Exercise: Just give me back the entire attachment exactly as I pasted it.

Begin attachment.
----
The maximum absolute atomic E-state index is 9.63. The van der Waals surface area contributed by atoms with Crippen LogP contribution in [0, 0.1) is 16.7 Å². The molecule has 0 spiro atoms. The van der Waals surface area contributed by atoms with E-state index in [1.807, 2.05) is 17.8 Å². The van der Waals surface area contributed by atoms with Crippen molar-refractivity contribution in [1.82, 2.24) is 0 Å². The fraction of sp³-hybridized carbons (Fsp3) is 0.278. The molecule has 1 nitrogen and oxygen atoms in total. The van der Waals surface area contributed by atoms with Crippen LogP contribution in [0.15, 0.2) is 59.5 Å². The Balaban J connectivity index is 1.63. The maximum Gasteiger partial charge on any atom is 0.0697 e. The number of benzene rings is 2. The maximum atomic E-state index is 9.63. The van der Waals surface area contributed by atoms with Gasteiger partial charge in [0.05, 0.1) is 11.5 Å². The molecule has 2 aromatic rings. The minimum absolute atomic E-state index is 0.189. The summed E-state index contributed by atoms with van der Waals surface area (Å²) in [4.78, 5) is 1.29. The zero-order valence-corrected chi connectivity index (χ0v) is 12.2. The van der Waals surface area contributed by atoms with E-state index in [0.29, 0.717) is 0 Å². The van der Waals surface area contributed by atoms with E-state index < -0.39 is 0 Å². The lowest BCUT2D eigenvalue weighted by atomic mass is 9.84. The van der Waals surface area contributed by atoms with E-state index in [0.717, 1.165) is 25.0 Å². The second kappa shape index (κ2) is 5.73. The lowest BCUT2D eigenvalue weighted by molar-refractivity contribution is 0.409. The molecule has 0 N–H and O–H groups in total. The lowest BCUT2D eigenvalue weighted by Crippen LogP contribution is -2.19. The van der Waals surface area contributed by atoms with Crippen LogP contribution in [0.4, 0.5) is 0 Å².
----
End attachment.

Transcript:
The maximum absolute atomic E-state index is 9.63. The van der Waals surface area contributed by atoms with Crippen LogP contribution in [0, 0.1) is 16.7 Å². The molecule has 0 spiro atoms. The van der Waals surface area contributed by atoms with E-state index in [1.807, 2.05) is 17.8 Å². The van der Waals surface area contributed by atoms with Crippen molar-refractivity contribution in [1.82, 2.24) is 0 Å². The fraction of sp³-hybridized carbons (Fsp3) is 0.278. The molecule has 1 nitrogen and oxygen atoms in total. The van der Waals surface area contributed by atoms with Crippen LogP contribution in [0.15, 0.2) is 59.5 Å². The Balaban J connectivity index is 1.63. The maximum Gasteiger partial charge on any atom is 0.0697 e. The number of benzene rings is 2. The maximum atomic E-state index is 9.63. The van der Waals surface area contributed by atoms with Gasteiger partial charge in [0.05, 0.1) is 11.5 Å². The molecule has 2 aromatic rings. The minimum absolute atomic E-state index is 0.189. The summed E-state index contributed by atoms with van der Waals surface area (Å²) in [4.78, 5) is 1.29. The zero-order valence-corrected chi connectivity index (χ0v) is 12.2. The van der Waals surface area contributed by atoms with E-state index in [0.29, 0.717) is 0 Å². The van der Waals surface area contributed by atoms with E-state index < -0.39 is 0 Å². The lowest BCUT2D eigenvalue weighted by atomic mass is 9.84. The van der Waals surface area contributed by atoms with E-state index in [0.717, 1.165) is 25.0 Å². The second kappa shape index (κ2) is 5.73. The lowest BCUT2D eigenvalue weighted by molar-refractivity contribution is 0.409. The molecule has 0 N–H and O–H groups in total. The lowest BCUT2D eigenvalue weighted by Crippen LogP contribution is -2.19. The van der Waals surface area contributed by atoms with Crippen LogP contribution in [0.4, 0.5) is 0 Å².